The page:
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Who Has the Edge? NU vs. Cal

It's Thursday of game week, which means it's time for the return of our weekly feature "who has the edge." We'll go through which team has the edge in each phase of the game leading up to our prediction article each Friday.

When Northwestern has the ball

There won't be many times this season when the Wildcats don't have the edge in this category. All of NU's top offensive weapons are back — Kain Colter, Venric Mark, Trevor Siemian and almost all the receivers — and it certainly has the potential to be just as good as last year. A lot of this game — whether NU scores 20 or 40 — depends on the Cal defensive front. It's a formidable group that is better than it gets credit for, but the Bears have some injuries to work through: linebacker Nick Forbes is doubtful, while the status of defensive end Brennan Scarlett is still up in the air.

Northwestern will always try to establish the run first, especially with this group of personnel, so the key for Cal will be to throw the Wildcats' offense out of rhythm in the early going. If NU can run, that opens things up downfield and gets Cal in a lot of trouble. There will inevitably be a few kinks to work through — particularly on the offensive line — but the Wildcats' offense is just the better unit heading into this game. Things can change, but from what we know now, NU has the edge when it has the ball.

Who has the edge? Northwestern

When Cal has the ball

Northwestern's offense is great, but it's the defense that's the key between a season that ends in Pasadena or Orlando vs. Tempe or Jacksonville (or worse). The Wildcats can score, but can they stop people from scoring? The outside observer will probably call NU's defense a weakness this season, but this unit is far, far better than the NU defenses of the past few years. The Wildcats have more depth at defensive end and linebacker than they've had in a long time. There are five starting spots among those two groups, but NU really has seven starting-caliber players, along with some promising back-ups — that's depth.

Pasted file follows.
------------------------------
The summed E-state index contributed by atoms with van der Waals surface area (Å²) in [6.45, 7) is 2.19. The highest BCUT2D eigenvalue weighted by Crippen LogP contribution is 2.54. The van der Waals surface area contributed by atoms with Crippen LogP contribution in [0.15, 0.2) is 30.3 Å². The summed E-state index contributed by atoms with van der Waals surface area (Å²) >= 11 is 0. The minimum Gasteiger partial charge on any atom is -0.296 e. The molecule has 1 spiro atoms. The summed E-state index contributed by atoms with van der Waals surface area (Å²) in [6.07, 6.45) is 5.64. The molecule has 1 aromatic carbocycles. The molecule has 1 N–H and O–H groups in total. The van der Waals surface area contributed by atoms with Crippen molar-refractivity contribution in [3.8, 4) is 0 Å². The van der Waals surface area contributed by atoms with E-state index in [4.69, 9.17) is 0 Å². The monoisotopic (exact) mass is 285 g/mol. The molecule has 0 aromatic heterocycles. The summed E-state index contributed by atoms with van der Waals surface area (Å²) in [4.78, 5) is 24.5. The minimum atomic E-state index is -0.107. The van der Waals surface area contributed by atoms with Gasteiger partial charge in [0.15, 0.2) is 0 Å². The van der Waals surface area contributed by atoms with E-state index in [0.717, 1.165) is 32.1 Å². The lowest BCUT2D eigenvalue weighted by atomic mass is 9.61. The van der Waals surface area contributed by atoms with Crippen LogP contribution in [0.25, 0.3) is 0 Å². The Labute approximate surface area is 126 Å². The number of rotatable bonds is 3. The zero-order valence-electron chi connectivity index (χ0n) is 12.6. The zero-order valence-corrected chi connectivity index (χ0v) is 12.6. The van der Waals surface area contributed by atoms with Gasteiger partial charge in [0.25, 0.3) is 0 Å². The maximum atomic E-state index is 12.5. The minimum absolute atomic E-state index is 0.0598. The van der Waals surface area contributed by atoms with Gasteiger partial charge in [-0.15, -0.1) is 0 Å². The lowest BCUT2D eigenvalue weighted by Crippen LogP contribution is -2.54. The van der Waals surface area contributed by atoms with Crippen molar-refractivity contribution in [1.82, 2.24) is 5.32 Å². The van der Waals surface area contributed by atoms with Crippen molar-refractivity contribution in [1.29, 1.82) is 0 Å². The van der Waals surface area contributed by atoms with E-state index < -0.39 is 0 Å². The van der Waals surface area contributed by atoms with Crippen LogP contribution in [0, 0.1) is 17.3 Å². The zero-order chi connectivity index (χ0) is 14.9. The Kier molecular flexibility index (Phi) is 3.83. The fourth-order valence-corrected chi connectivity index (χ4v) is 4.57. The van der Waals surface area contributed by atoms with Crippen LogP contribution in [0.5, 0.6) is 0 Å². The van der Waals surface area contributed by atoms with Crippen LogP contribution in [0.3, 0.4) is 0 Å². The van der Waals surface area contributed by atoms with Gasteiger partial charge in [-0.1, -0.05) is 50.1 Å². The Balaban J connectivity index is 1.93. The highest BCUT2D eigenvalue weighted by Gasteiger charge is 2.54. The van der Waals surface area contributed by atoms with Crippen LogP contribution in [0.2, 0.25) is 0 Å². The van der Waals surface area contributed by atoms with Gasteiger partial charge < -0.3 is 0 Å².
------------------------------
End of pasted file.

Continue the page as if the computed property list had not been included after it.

The secondary is also much better off. Ibraheim Campbell and Traveon Henry have the potential to form one of the top safety duos in the Big Ten this year — albeit, there aren't a lot of great safeties in the conference — and while the cornerback situation is still up in the air on one side, NU is in much better shape at that position than last year. The biggest question remains at defensive tackle, but Sean McEvilly and Chance Carter (along with a solid rotation of young players) certainly won't be terrible.

The bottom line is NU's defense will get trashed because of the past few seasons, but this is actually a very talented group. They'll be tested early against Cal and the "Bear Raid," but that doesn't necessarily mean they won't be up to the challenge. Cal quarterback Jared Goff will be starting his first ever college football game going against a veteran defense that is bound to get some pressure from its defensive ends. So while Cal may throw the ball a lot, that doesn't mean the Bears will throw it well.

Who knows, maybe Goff will be a star right away. Maybe NU's secondary isn't as improved as it looks. However, NU's defense has more "knowns" than Cal's offense right now. That doesn't mean it will be better in the long run, but it's enough to give the Wildcats an edge in this game.

Who has the edge? Northwestern

Special Teams

Remember 2011? The time when Jeff Budzien only made 60 percent of his field goals and Brandon Williams had punts of 11 and 65 yards in the same game? Well, 2012 was a complete turnaround from that year, and the Wildcats' special teams turned into one of the best in the nation. Budzien and Williams are both back — as is Venric Mark, of course — and while kickoff coverage can change from year to year, the athletes NU has recruited have improved each year, indicating the coverage units should continue to be solid.

Last year, Football Outsiders gave NU a special teams efficiency rating of 2.895, meaning special teams accounted for 2.895 points per game. That was good for fourth in the country. Cal's special teams cost them .273 points per game last season, which ranked 76th in the country. The Bears return Vincenzo D'Amato, who may have potential for the All-Name Team, but was just 16-for-23 on field goals last year and also missed three extra points.

If things stand from last year, NU will have the special teams edge in nearly every game it plays this year. The opener is no exception.

Who has the edge? Northwestern